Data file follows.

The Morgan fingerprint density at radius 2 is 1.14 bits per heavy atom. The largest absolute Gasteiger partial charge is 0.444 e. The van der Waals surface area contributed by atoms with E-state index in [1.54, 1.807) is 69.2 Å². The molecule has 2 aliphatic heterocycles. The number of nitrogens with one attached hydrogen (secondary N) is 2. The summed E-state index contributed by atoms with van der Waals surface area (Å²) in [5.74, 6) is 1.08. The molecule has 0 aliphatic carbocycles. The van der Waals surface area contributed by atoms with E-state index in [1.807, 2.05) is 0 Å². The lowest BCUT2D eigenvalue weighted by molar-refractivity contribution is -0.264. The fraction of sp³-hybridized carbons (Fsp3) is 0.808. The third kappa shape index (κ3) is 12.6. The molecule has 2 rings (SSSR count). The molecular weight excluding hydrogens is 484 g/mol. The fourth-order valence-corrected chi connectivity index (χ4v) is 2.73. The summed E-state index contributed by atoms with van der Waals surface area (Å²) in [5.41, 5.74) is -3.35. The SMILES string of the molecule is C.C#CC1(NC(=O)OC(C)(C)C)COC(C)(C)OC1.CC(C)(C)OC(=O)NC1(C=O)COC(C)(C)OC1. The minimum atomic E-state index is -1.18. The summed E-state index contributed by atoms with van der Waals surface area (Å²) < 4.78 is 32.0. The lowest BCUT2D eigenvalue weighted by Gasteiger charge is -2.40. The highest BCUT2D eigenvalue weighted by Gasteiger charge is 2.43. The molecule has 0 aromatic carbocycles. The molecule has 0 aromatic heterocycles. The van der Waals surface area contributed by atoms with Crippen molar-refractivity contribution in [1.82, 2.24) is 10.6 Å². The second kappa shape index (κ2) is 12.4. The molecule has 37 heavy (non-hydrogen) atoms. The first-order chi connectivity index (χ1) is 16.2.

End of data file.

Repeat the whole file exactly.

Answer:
The Morgan fingerprint density at radius 2 is 1.14 bits per heavy atom. The largest absolute Gasteiger partial charge is 0.444 e. The van der Waals surface area contributed by atoms with E-state index in [1.54, 1.807) is 69.2 Å². The molecule has 2 aliphatic heterocycles. The number of nitrogens with one attached hydrogen (secondary N) is 2. The summed E-state index contributed by atoms with van der Waals surface area (Å²) in [5.74, 6) is 1.08. The molecule has 0 aliphatic carbocycles. The van der Waals surface area contributed by atoms with E-state index in [1.807, 2.05) is 0 Å². The lowest BCUT2D eigenvalue weighted by molar-refractivity contribution is -0.264. The fraction of sp³-hybridized carbons (Fsp3) is 0.808. The third kappa shape index (κ3) is 12.6. The molecule has 2 rings (SSSR count). The molecular weight excluding hydrogens is 484 g/mol. The fourth-order valence-corrected chi connectivity index (χ4v) is 2.73. The summed E-state index contributed by atoms with van der Waals surface area (Å²) in [5.41, 5.74) is -3.35. The SMILES string of the molecule is C.C#CC1(NC(=O)OC(C)(C)C)COC(C)(C)OC1.CC(C)(C)OC(=O)NC1(C=O)COC(C)(C)OC1. The minimum atomic E-state index is -1.18. The summed E-state index contributed by atoms with van der Waals surface area (Å²) < 4.78 is 32.0. The lowest BCUT2D eigenvalue weighted by Gasteiger charge is -2.40. The highest BCUT2D eigenvalue weighted by Gasteiger charge is 2.43. The molecule has 0 aromatic carbocycles. The molecule has 0 aromatic heterocycles. The van der Waals surface area contributed by atoms with Crippen molar-refractivity contribution in [1.82, 2.24) is 10.6 Å². The second kappa shape index (κ2) is 12.4. The molecule has 37 heavy (non-hydrogen) atoms. The first-order chi connectivity index (χ1) is 16.2.